Today marks the anniversary of the Supreme Court’s tragic 1973 decision in Roe v. Wade, which struck down the abortion laws in all 50 states, and legalized abortion on demand throughout all nine months of pregnancy, for any reason, or for no reason.  The cost is almost unimaginable — almost 60 million unborn lives have been lost, at least as many women and men have been scarred by the experience, and our culture has slid, seemingly inexorably, into a Culture of Death that degrades the value of human life.

We remember this tragedy today in many ways, including the March for Life and by observing a special Day of Prayer for the Legal Protection of Unborn Children at Mass. It is also a time to reflect on the effect that Roe and its progeny have had on the rule of law, and the damage that has been done to our Constitution, our courts, and our democracy.

Even when it was handed down, Roe was immediately recognized as a lawless abuse of power, the imposition of a policy preference by a few unelected judges, against the democratically-expressed will of the American people.  Justice Byron White, in his dissent from Roe‘s companion case, Doe v. Bolton, pointedly described the Court’s action as “an exercise of raw judicial power… an improvident and extravagant exercise of the power of judicial review that the Constitution extends to this Court.”

Since 1973, things have gotten even worse.  There has been a furious drive by advocates (including those on the bench) to preserve abortion rights against all attempts to limit them.  Nothing is acceptable to the pro-abortion movement, and they systematically and regularly distort the law and politics to get their way.  Abortion has tainted everything it touches, corrupting the professions (especially law and medicine).  It has caused radical limitations of free speech rights (see the Court’s decision in Hill v. Colorado), and it’s stain has spread to other areas of the law as well.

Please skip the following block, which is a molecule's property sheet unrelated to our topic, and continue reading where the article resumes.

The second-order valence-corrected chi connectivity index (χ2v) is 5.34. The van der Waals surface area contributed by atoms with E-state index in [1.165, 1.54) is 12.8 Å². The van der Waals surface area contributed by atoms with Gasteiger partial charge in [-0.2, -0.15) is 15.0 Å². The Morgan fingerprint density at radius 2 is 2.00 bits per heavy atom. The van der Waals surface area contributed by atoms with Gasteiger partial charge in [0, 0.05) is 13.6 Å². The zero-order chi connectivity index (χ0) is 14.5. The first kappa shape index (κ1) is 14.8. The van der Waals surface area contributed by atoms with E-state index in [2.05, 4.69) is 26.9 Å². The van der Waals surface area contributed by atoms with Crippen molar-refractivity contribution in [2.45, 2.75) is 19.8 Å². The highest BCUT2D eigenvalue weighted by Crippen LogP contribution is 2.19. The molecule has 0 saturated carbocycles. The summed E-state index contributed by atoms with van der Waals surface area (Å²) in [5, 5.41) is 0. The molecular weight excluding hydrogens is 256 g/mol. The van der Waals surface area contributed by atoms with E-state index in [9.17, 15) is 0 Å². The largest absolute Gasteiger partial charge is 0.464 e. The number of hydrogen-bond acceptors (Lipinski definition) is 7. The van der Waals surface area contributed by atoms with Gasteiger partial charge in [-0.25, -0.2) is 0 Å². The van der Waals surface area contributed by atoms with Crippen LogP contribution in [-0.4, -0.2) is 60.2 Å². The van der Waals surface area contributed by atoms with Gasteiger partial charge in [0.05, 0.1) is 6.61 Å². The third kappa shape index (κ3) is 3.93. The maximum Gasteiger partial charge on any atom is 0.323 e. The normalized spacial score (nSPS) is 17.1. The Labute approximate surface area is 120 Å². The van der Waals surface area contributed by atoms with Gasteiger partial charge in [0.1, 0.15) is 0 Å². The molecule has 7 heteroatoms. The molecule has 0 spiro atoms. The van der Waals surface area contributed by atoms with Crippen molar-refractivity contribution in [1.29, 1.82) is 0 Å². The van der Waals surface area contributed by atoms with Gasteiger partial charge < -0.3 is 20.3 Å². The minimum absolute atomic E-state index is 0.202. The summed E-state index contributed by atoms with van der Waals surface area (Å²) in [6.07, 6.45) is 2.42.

This can be seen most clearly in the legacy of the Court’s muddled and misguided decision inPlanned Parenthood v. Casey in 1992.  The plurality decision in that case thrashed about wildly to find a legal ground to further entrench abortion as a Constitutional right, finally settling on  what is perhaps the most absurd, and justly derided, passage in any Court decision:

At the heart of liberty is the right to define one’s own concept of existence, of meaning, of the universe, and of the mystery of human life.

The opinion also added these astonishingly arrogant remarks:

Where, in the performance of its judicial duties, the Court decides a case in such a way as to resolve the sort of intensely divisive controversy reflected in Roe and those rare, comparable cases, its decision has a dimension that the resolution of the normal case does not carry. It is the dimension present whenever the Court’s interpretation of the Constitution calls the contending sides of a national controversy to end their national division by accepting a common mandate rooted in the Constitution.

This gaseous irrational nonsense has had a toxic effect on the law.  It empowers judges to make up rights as they go along, untethered to any identifiably meaning in the actual Constitution, as it has been understood throughout our nation’s history.  It eliminates the need for legal reasoning, and substitutes the policy whims of judges.  It hands ultimate power into the hands of judges, who were never imagined by the Founders of our nation to have such a role in government.  It eliminates self-rule, and substitutes a judicial oligarchy.

It led most recently to the Court’s lawless decision in Obergefell v. Hodges, in which our Black-Robed Platonic Guardian Rulers on the Court redefined marriage at the stroke of a pen to mean something that it never has meant, and never could mean.  Who knows where it will lead next — “gender rights”, assisted suicide, polygamy?  Nobody knows, because reason no longer rules in our courts.

All this calls to mind one of the other horrendous decisions made by the Supreme Court, when it arrogated to itself the final authority to make policy under the guise of law — Dred Scott v. Sandford, the only decision prior to Roe that decided that a class of human beings was outside of the protections of the law and could be disposed at will.  In his dissent from that decision, Justice Benjamin Curtis made the following prescient statement:

[W]hen a strict interpretation of the Constitution, according to the fixed rules which govern the interpretation of laws, is abandoned, and the theoretical opinions of individuals are allowed to control its meaning, we have no longer a Constitution; we are under the government of individual men, who for the time being have power to declare what the Constitution is, according to their own views of what it ought to mean.

That, too, is the legacy of Roe v. Wade.  So as we mourn today the pernicious effects of Roe on human lives, let’s also keep in mind its devastating impact on the rule of law and reason, as witnessed in our out-of-control courts.